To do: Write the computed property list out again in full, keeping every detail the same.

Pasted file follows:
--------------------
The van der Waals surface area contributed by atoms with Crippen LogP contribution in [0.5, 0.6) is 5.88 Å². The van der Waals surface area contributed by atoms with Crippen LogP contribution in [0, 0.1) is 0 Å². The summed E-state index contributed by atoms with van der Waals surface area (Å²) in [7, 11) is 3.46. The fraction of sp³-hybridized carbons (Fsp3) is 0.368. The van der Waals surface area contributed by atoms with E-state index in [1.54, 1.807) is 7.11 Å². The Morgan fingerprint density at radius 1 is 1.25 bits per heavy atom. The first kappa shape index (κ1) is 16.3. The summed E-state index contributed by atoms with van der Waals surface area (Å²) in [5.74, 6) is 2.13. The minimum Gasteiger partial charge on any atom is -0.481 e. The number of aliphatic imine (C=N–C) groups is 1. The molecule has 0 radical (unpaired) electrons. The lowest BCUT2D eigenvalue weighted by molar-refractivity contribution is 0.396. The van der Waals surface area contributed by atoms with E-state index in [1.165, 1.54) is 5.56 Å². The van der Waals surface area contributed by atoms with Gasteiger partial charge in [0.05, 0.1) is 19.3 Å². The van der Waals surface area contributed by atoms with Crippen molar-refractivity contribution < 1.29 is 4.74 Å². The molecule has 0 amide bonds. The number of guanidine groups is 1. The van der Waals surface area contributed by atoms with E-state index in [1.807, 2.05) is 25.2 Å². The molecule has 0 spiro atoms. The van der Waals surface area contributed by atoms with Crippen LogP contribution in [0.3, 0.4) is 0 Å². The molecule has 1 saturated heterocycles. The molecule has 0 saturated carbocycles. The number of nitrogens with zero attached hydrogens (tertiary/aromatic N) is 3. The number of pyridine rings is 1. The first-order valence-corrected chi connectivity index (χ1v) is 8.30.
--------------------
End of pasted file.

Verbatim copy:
The van der Waals surface area contributed by atoms with Crippen LogP contribution in [0.5, 0.6) is 5.88 Å². The van der Waals surface area contributed by atoms with Crippen LogP contribution in [0, 0.1) is 0 Å². The summed E-state index contributed by atoms with van der Waals surface area (Å²) in [7, 11) is 3.46. The fraction of sp³-hybridized carbons (Fsp3) is 0.368. The van der Waals surface area contributed by atoms with E-state index in [1.54, 1.807) is 7.11 Å². The Morgan fingerprint density at radius 1 is 1.25 bits per heavy atom. The first kappa shape index (κ1) is 16.3. The summed E-state index contributed by atoms with van der Waals surface area (Å²) in [5.74, 6) is 2.13. The minimum Gasteiger partial charge on any atom is -0.481 e. The number of aliphatic imine (C=N–C) groups is 1. The molecule has 0 radical (unpaired) electrons. The lowest BCUT2D eigenvalue weighted by molar-refractivity contribution is 0.396. The van der Waals surface area contributed by atoms with E-state index in [1.165, 1.54) is 5.56 Å². The van der Waals surface area contributed by atoms with Gasteiger partial charge in [0.05, 0.1) is 19.3 Å². The van der Waals surface area contributed by atoms with Crippen molar-refractivity contribution < 1.29 is 4.74 Å². The molecule has 0 amide bonds. The number of guanidine groups is 1. The van der Waals surface area contributed by atoms with E-state index in [1.807, 2.05) is 25.2 Å². The molecule has 0 spiro atoms. The van der Waals surface area contributed by atoms with Crippen LogP contribution in [0.3, 0.4) is 0 Å². The molecule has 1 saturated heterocycles. The molecule has 0 saturated carbocycles. The number of nitrogens with zero attached hydrogens (tertiary/aromatic N) is 3. The number of pyridine rings is 1. The first-order valence-corrected chi connectivity index (χ1v) is 8.30.